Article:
In Lumberton, North Carolina, Detective Ryan O'Clery is working a series of homicides when he comes into possession of a journal kept by his great-uncle, five generations earlier. In his writings, Constable Rian Kelly details an eerily similar set of murders that he is investigating in Dublin, Ireland, during 1839. The number of victims steadily increases - until the night of January 6, 1839, when the 'Night of the Big Wind' swept the Atlantic Ocean across Ireland - completely devastating the country.
As Hurricane Irene barrels towards the North Carolina coastline, Ryan O'Clery discovers that even the killer's description that Rian Kelly mentions, matches exactly Ryan's prime suspect for the homicides in North Carolina. And as he falls in love with television reporter Cathleen Reilly, he wonders if she is, in fact, the reincarnation of Caitlyn O'Conor - Rian Kelly's fiancee, and the suspected final victim of the killer - lost as the storm raged across Ireland.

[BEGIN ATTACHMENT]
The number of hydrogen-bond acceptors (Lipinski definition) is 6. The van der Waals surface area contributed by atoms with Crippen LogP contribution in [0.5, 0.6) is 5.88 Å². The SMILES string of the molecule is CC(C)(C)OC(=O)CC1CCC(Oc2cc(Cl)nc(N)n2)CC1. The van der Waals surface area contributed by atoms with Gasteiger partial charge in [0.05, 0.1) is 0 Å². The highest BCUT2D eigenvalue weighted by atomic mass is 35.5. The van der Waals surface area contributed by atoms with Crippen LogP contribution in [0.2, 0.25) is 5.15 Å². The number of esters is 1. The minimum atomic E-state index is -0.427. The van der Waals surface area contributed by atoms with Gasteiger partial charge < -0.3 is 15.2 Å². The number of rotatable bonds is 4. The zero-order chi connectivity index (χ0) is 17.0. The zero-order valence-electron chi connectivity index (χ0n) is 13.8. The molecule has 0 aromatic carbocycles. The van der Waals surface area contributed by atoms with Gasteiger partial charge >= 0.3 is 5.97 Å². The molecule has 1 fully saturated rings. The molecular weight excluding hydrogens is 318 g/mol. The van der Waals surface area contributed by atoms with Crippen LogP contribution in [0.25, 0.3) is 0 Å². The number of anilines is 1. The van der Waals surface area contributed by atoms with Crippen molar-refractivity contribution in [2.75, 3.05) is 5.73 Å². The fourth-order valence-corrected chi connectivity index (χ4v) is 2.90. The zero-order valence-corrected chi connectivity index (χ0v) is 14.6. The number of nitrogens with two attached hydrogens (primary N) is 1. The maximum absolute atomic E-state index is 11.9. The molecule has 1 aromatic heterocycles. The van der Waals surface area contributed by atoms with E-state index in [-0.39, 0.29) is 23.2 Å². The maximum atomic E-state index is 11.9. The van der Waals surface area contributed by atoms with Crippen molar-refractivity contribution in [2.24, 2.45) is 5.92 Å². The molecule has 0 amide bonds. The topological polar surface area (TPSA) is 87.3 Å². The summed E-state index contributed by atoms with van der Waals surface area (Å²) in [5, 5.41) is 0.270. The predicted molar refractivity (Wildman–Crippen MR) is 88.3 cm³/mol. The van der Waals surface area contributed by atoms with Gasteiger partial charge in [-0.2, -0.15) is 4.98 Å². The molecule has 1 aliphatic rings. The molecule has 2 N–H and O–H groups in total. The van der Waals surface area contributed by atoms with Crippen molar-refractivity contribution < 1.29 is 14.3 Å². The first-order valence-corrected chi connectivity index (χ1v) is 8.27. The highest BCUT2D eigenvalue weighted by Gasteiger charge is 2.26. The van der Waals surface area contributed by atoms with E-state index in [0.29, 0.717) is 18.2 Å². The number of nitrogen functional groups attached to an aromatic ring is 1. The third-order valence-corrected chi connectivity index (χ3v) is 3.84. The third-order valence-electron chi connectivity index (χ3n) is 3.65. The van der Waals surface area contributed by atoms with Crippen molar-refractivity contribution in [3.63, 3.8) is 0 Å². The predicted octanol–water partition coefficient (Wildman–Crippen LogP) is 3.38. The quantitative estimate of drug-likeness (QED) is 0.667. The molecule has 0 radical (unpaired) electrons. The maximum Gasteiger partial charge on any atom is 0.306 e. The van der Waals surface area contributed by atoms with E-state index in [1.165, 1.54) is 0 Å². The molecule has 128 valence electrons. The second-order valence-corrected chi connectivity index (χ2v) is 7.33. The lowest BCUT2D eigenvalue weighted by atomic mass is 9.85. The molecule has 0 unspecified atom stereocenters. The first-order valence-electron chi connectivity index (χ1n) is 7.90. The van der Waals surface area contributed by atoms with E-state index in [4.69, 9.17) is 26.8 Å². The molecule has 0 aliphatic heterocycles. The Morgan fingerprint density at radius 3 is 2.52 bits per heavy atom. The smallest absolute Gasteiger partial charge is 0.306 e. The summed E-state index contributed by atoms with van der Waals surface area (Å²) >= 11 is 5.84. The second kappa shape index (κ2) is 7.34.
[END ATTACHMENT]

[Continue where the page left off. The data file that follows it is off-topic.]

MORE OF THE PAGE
Ryan is in a desperate race against time. For, if reincarnation is possible, then Ryan suspects that he may just be the reincarnation of Rian Kelly. Now, he must rescue Cathleen before the killer finds her. Or risk losing her forever, as history appears destined to repeat itself.
I thoroughly enjoyed reading this book. As I've said before, I do like stories that have paranormal overtones to them, and mysteries of any kind woven throughout storylines certainly intrigue me. I also like reading stories that are in any way connected to Ireland. I was originally born in Belfast, although until I was about four years old, my family and I lived in Dublin. Anyway, I give 'The Tempest Murders' by P. M. Terrell a definite A+! and look forward to reading more from this author in the future.
I just wanted to mention something that happened that surprised me: I had just finished reading this book, and was telling my mom about it. I was explaining how part of the story took place during the 'Night of the Big Wind', when I noticed that my mom was looking at me sort of curiously. I stopped speaking, and she picked up a magazine off a stack of Irish magazines that had just arrived in the mail the day before. The magazine was an issue commemorating 175 years since the 'Night of the Big Wind'!
(reviewed 8 months after purchase)